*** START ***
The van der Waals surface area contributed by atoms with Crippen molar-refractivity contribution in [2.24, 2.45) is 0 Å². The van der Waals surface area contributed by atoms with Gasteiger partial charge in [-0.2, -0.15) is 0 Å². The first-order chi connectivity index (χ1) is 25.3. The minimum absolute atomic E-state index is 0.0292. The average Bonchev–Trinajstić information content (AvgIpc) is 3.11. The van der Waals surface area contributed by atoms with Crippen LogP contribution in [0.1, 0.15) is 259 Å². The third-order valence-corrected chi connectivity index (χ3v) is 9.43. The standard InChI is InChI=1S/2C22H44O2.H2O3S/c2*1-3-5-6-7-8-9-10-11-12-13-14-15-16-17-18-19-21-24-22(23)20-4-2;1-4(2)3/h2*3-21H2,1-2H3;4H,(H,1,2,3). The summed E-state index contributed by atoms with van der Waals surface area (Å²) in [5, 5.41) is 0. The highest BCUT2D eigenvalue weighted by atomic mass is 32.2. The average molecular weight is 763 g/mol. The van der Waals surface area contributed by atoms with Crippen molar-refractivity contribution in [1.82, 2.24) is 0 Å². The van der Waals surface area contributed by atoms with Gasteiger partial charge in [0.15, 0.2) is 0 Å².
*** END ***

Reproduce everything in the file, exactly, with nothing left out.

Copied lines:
The van der Waals surface area contributed by atoms with Crippen molar-refractivity contribution in [2.24, 2.45) is 0 Å². The van der Waals surface area contributed by atoms with Gasteiger partial charge in [-0.2, -0.15) is 0 Å². The first-order chi connectivity index (χ1) is 25.3. The minimum absolute atomic E-state index is 0.0292. The average Bonchev–Trinajstić information content (AvgIpc) is 3.11. The van der Waals surface area contributed by atoms with Crippen LogP contribution in [0.1, 0.15) is 259 Å². The third-order valence-corrected chi connectivity index (χ3v) is 9.43. The standard InChI is InChI=1S/2C22H44O2.H2O3S/c2*1-3-5-6-7-8-9-10-11-12-13-14-15-16-17-18-19-21-24-22(23)20-4-2;1-4(2)3/h2*3-21H2,1-2H3;4H,(H,1,2,3). The summed E-state index contributed by atoms with van der Waals surface area (Å²) in [5, 5.41) is 0. The highest BCUT2D eigenvalue weighted by atomic mass is 32.2. The average molecular weight is 763 g/mol. The van der Waals surface area contributed by atoms with Crippen molar-refractivity contribution in [1.82, 2.24) is 0 Å². The van der Waals surface area contributed by atoms with Gasteiger partial charge in [0.15, 0.2) is 0 Å².